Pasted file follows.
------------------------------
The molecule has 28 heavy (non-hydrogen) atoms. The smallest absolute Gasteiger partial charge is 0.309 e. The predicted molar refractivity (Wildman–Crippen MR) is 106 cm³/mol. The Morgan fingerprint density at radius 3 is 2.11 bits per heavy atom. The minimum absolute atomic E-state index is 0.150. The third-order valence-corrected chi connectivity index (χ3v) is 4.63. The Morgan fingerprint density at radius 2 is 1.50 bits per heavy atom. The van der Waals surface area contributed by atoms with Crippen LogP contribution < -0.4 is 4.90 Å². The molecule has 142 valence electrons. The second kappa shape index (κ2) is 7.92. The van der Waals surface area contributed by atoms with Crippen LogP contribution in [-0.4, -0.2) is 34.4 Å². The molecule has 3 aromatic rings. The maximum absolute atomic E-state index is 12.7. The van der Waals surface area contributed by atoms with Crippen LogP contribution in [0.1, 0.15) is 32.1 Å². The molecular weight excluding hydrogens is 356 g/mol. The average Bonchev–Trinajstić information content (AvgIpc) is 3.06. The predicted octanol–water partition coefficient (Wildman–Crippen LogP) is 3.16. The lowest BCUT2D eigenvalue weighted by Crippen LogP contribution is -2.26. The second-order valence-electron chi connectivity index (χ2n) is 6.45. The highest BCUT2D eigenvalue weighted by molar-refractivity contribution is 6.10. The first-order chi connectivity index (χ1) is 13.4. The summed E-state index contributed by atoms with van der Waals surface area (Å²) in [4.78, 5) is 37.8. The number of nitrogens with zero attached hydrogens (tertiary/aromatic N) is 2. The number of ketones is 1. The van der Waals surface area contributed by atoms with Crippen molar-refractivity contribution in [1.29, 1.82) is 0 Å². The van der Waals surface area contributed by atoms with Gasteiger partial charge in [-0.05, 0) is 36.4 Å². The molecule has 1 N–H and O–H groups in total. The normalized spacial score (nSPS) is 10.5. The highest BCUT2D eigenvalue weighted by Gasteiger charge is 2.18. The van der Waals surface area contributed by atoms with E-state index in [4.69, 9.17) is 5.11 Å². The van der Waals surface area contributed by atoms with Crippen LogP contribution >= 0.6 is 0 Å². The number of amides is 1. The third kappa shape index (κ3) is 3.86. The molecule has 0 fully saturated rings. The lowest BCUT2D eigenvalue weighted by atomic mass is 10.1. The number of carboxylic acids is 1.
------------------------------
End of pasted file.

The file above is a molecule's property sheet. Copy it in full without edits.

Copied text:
The molecule has 28 heavy (non-hydrogen) atoms. The smallest absolute Gasteiger partial charge is 0.309 e. The predicted molar refractivity (Wildman–Crippen MR) is 106 cm³/mol. The Morgan fingerprint density at radius 3 is 2.11 bits per heavy atom. The minimum absolute atomic E-state index is 0.150. The third-order valence-corrected chi connectivity index (χ3v) is 4.63. The Morgan fingerprint density at radius 2 is 1.50 bits per heavy atom. The van der Waals surface area contributed by atoms with Crippen LogP contribution < -0.4 is 4.90 Å². The molecule has 142 valence electrons. The second kappa shape index (κ2) is 7.92. The van der Waals surface area contributed by atoms with Crippen LogP contribution in [-0.4, -0.2) is 34.4 Å². The molecule has 3 aromatic rings. The maximum absolute atomic E-state index is 12.7. The van der Waals surface area contributed by atoms with Crippen LogP contribution in [0.1, 0.15) is 32.1 Å². The molecular weight excluding hydrogens is 356 g/mol. The average Bonchev–Trinajstić information content (AvgIpc) is 3.06. The predicted octanol–water partition coefficient (Wildman–Crippen LogP) is 3.16. The lowest BCUT2D eigenvalue weighted by Crippen LogP contribution is -2.26. The second-order valence-electron chi connectivity index (χ2n) is 6.45. The highest BCUT2D eigenvalue weighted by molar-refractivity contribution is 6.10. The first-order chi connectivity index (χ1) is 13.4. The summed E-state index contributed by atoms with van der Waals surface area (Å²) in [4.78, 5) is 37.8. The number of nitrogens with zero attached hydrogens (tertiary/aromatic N) is 2. The number of ketones is 1. The van der Waals surface area contributed by atoms with Crippen molar-refractivity contribution in [1.29, 1.82) is 0 Å². The van der Waals surface area contributed by atoms with Gasteiger partial charge in [-0.05, 0) is 36.4 Å². The molecule has 1 N–H and O–H groups in total. The normalized spacial score (nSPS) is 10.5. The highest BCUT2D eigenvalue weighted by Gasteiger charge is 2.18. The van der Waals surface area contributed by atoms with E-state index in [4.69, 9.17) is 5.11 Å². The van der Waals surface area contributed by atoms with Crippen LogP contribution >= 0.6 is 0 Å². The number of amides is 1. The third kappa shape index (κ3) is 3.86. The molecule has 0 fully saturated rings. The lowest BCUT2D eigenvalue weighted by atomic mass is 10.1. The number of carboxylic acids is 1.